Monday, July 28, 2008

MSC Fishery Certification

With fishery management on the north coast following its age old tradition of staggering from one conservation crisis to the next, we thought it was time to delve into the world of fisheries Certification. Before you roll your eyes and nod off to sleep, the Certification process in fisheries management is incredibly important. Having your fishery Certified as sustainable allows your fish products access to huge European markets labelled as green product. Getting BC fisheries Certified is a major goal of the BC fishing industry, BC Govt., and DFO. Whether there is any truth in all of this marketing hype labelling is another story...but the letter below might shed some light on this process for you.

The largest fisheries certification organisation Right now British Columbia pink and chum salmon fisheries are undergoing the MSC Certification Assessment process by a company called TAVEL
Closing date for submission was June 23....prior to this seasons fishery for some reason. But we thought the MSC would be very interested in how things are going this season for the two species. So, we'll give them a little update in an open letter presented below;
Dear MSC/Tavel,
It has come to our attention that your organisation is currently undertaking an assessment of the chum and pink salmon commercial fisheries in British Columbia. Our group, the North Coast Steelhead Alliance, monitors fishery management on the north coast of BC and would like to bring to your attention what we perceive to be major flaws in the management of these two species.
Chum salmon: Chum salmon on the north coast of BC are widely known to be a depressed stock with no directed fisheries allowed on them. However, this regulation does not afford any protection from chum salmon being caught as non-target bycatch in other slamon fisheries. In Statistical Area 3 we have witnessed what we consider a high chum salmon bycatch. For example,
there have been 6 gillnet openings in Area 3 which resulted in a catch of 29,547 target sockeye while also catching 12,288 non-target chum salmon. That would seem like an inordinate amount of by-catch to target species ratio. The latest opening, July 27 resulted in worse catch and by-catch statistics: sockeye:1393 chum:1539...The 33 gillnetters actually caught more non-target depressed chum salmon than the target species. In total for Area 3 the latest catch statistics are; sockeye:33,830 chum;13, by-catch is approx. 40% of what the target catch was.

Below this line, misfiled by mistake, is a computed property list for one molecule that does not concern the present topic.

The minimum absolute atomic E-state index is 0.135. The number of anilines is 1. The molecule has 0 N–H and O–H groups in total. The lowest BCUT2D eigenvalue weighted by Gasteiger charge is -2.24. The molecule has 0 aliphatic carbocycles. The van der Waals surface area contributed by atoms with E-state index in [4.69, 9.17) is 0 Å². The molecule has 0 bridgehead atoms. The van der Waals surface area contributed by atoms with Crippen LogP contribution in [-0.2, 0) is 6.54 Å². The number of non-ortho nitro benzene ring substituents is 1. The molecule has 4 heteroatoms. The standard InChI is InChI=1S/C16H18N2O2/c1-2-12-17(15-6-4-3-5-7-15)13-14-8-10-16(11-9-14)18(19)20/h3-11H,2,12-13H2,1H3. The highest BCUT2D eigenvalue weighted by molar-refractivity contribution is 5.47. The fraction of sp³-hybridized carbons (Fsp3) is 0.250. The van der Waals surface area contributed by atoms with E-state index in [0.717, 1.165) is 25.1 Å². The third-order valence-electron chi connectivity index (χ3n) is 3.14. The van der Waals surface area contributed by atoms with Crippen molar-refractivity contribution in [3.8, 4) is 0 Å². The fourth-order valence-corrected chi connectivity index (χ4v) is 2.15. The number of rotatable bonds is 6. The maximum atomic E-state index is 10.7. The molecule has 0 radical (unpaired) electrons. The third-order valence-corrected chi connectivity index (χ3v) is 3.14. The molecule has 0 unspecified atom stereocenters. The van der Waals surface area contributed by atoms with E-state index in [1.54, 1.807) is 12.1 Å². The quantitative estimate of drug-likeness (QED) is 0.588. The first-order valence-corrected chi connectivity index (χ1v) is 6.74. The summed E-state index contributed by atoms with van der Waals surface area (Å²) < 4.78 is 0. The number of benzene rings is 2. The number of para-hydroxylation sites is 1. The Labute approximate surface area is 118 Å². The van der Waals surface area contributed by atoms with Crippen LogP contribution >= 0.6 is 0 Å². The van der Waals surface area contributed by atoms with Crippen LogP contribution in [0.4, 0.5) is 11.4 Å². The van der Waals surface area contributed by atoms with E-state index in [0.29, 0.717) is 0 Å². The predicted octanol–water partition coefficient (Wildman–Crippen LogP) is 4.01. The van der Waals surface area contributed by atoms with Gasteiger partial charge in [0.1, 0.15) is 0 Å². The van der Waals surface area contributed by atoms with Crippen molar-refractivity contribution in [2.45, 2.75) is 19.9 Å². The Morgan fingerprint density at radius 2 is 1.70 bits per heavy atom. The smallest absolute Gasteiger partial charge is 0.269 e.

Plus, there have been 3 seine openings in Area 3 in which chum were non-retention...but impacted by being caught and handled etc.
Pink Salmon: The Pink salmon return for 2008 on the north coast can best be described as dismal. The Tyee Test Fishery Index numbers are the second lowest this decade and the 2008 return is 77% of the 8 year average. However, pink salmon quotas in the seine ITQ fishery have been increased twice in the past week. The pink salmon ITQ quota last week was approx 190,000. How could this apparent discrepancy be discribed as sustainable fishery management by any reasonable independant observer?
Thank you for this opportunity to keep your Assessment team aware of recent pink and chum fishery management issues on the north coast.
K. Douglas
Chairperson, NCSA

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